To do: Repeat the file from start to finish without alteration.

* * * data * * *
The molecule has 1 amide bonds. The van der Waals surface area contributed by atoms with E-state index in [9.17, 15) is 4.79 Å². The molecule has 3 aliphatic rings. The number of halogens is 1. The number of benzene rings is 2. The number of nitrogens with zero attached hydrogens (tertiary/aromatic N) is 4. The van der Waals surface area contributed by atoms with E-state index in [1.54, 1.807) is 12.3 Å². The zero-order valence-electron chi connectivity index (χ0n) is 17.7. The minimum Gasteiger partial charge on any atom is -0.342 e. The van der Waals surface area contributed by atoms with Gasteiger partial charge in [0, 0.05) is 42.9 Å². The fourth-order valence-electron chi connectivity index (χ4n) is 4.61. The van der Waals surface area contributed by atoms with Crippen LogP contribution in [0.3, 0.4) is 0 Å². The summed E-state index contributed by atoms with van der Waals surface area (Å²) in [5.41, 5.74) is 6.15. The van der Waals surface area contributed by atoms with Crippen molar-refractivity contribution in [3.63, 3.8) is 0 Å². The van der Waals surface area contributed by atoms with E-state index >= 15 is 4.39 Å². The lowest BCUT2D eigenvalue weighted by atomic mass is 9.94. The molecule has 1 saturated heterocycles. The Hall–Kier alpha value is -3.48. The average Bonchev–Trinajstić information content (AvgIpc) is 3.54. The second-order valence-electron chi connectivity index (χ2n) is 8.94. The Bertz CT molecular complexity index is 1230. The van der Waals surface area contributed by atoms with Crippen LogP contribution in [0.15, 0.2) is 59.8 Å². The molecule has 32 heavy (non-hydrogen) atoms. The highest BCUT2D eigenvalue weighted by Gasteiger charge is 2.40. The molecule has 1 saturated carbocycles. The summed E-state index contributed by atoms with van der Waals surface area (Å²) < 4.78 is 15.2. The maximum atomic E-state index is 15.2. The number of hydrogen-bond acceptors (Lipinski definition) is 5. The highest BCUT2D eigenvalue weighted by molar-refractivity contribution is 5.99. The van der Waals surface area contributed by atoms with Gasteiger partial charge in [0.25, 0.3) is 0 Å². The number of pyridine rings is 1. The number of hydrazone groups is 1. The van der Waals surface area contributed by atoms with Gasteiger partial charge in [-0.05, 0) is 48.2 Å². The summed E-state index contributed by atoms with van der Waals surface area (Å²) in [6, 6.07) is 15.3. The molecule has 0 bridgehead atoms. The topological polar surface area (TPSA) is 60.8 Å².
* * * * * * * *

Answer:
The molecule has 1 amide bonds. The van der Waals surface area contributed by atoms with E-state index in [9.17, 15) is 4.79 Å². The molecule has 3 aliphatic rings. The number of halogens is 1. The number of benzene rings is 2. The number of nitrogens with zero attached hydrogens (tertiary/aromatic N) is 4. The van der Waals surface area contributed by atoms with E-state index in [1.54, 1.807) is 12.3 Å². The zero-order valence-electron chi connectivity index (χ0n) is 17.7. The minimum Gasteiger partial charge on any atom is -0.342 e. The van der Waals surface area contributed by atoms with Gasteiger partial charge in [0, 0.05) is 42.9 Å². The fourth-order valence-electron chi connectivity index (χ4n) is 4.61. The van der Waals surface area contributed by atoms with Crippen LogP contribution in [0.3, 0.4) is 0 Å². The summed E-state index contributed by atoms with van der Waals surface area (Å²) in [5.41, 5.74) is 6.15. The van der Waals surface area contributed by atoms with Crippen molar-refractivity contribution in [3.63, 3.8) is 0 Å². The van der Waals surface area contributed by atoms with E-state index >= 15 is 4.39 Å². The lowest BCUT2D eigenvalue weighted by atomic mass is 9.94. The molecule has 1 saturated heterocycles. The Hall–Kier alpha value is -3.48. The average Bonchev–Trinajstić information content (AvgIpc) is 3.54. The second-order valence-electron chi connectivity index (χ2n) is 8.94. The Bertz CT molecular complexity index is 1230. The van der Waals surface area contributed by atoms with Crippen LogP contribution in [0.15, 0.2) is 59.8 Å². The molecule has 32 heavy (non-hydrogen) atoms. The highest BCUT2D eigenvalue weighted by Gasteiger charge is 2.40. The molecule has 1 saturated carbocycles. The summed E-state index contributed by atoms with van der Waals surface area (Å²) < 4.78 is 15.2. The maximum atomic E-state index is 15.2. The number of hydrogen-bond acceptors (Lipinski definition) is 5. The highest BCUT2D eigenvalue weighted by molar-refractivity contribution is 5.99. The van der Waals surface area contributed by atoms with Gasteiger partial charge in [0.25, 0.3) is 0 Å². The number of pyridine rings is 1. The number of hydrazone groups is 1. The van der Waals surface area contributed by atoms with Gasteiger partial charge in [-0.05, 0) is 48.2 Å². The summed E-state index contributed by atoms with van der Waals surface area (Å²) in [6, 6.07) is 15.3. The molecule has 0 bridgehead atoms. The topological polar surface area (TPSA) is 60.8 Å².